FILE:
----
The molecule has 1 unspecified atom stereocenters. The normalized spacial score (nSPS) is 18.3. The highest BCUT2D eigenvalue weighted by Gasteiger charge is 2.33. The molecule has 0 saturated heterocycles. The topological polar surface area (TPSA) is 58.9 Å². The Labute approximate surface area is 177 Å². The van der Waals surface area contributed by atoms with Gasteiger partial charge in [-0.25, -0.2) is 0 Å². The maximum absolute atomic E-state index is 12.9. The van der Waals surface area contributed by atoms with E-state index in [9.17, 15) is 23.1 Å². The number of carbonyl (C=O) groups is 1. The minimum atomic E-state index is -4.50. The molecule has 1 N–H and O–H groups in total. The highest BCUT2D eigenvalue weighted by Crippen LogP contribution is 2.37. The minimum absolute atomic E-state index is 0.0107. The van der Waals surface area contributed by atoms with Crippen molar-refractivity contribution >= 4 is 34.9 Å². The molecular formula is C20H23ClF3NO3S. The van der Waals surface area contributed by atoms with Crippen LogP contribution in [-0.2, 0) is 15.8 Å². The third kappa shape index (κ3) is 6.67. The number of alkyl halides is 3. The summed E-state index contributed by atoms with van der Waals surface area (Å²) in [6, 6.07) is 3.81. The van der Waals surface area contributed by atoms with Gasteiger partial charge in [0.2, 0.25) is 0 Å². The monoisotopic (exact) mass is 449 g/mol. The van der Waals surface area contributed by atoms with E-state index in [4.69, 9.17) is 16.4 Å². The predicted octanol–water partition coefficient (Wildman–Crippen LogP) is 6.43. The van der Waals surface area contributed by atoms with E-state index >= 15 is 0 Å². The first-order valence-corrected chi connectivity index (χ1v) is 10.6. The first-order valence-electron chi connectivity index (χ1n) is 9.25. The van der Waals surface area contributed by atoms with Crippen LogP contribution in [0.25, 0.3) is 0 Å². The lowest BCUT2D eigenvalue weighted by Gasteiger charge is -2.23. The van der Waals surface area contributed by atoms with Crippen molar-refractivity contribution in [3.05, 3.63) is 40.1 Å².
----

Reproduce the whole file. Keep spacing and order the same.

The molecule has 1 unspecified atom stereocenters. The normalized spacial score (nSPS) is 18.3. The highest BCUT2D eigenvalue weighted by Gasteiger charge is 2.33. The molecule has 0 saturated heterocycles. The topological polar surface area (TPSA) is 58.9 Å². The Labute approximate surface area is 177 Å². The van der Waals surface area contributed by atoms with Gasteiger partial charge in [-0.25, -0.2) is 0 Å². The maximum absolute atomic E-state index is 12.9. The van der Waals surface area contributed by atoms with E-state index in [9.17, 15) is 23.1 Å². The number of carbonyl (C=O) groups is 1. The minimum atomic E-state index is -4.50. The molecule has 1 N–H and O–H groups in total. The highest BCUT2D eigenvalue weighted by Crippen LogP contribution is 2.37. The minimum absolute atomic E-state index is 0.0107. The van der Waals surface area contributed by atoms with Crippen molar-refractivity contribution >= 4 is 34.9 Å². The molecular formula is C20H23ClF3NO3S. The van der Waals surface area contributed by atoms with Crippen LogP contribution in [-0.2, 0) is 15.8 Å². The third kappa shape index (κ3) is 6.67. The number of alkyl halides is 3. The summed E-state index contributed by atoms with van der Waals surface area (Å²) in [6, 6.07) is 3.81. The van der Waals surface area contributed by atoms with Gasteiger partial charge in [0.2, 0.25) is 0 Å². The monoisotopic (exact) mass is 449 g/mol. The van der Waals surface area contributed by atoms with E-state index in [4.69, 9.17) is 16.4 Å². The predicted octanol–water partition coefficient (Wildman–Crippen LogP) is 6.43. The van der Waals surface area contributed by atoms with E-state index >= 15 is 0 Å². The first-order valence-corrected chi connectivity index (χ1v) is 10.6. The first-order valence-electron chi connectivity index (χ1n) is 9.25. The van der Waals surface area contributed by atoms with Crippen LogP contribution in [0.25, 0.3) is 0 Å². The lowest BCUT2D eigenvalue weighted by Gasteiger charge is -2.23. The van der Waals surface area contributed by atoms with Crippen molar-refractivity contribution in [3.05, 3.63) is 40.1 Å².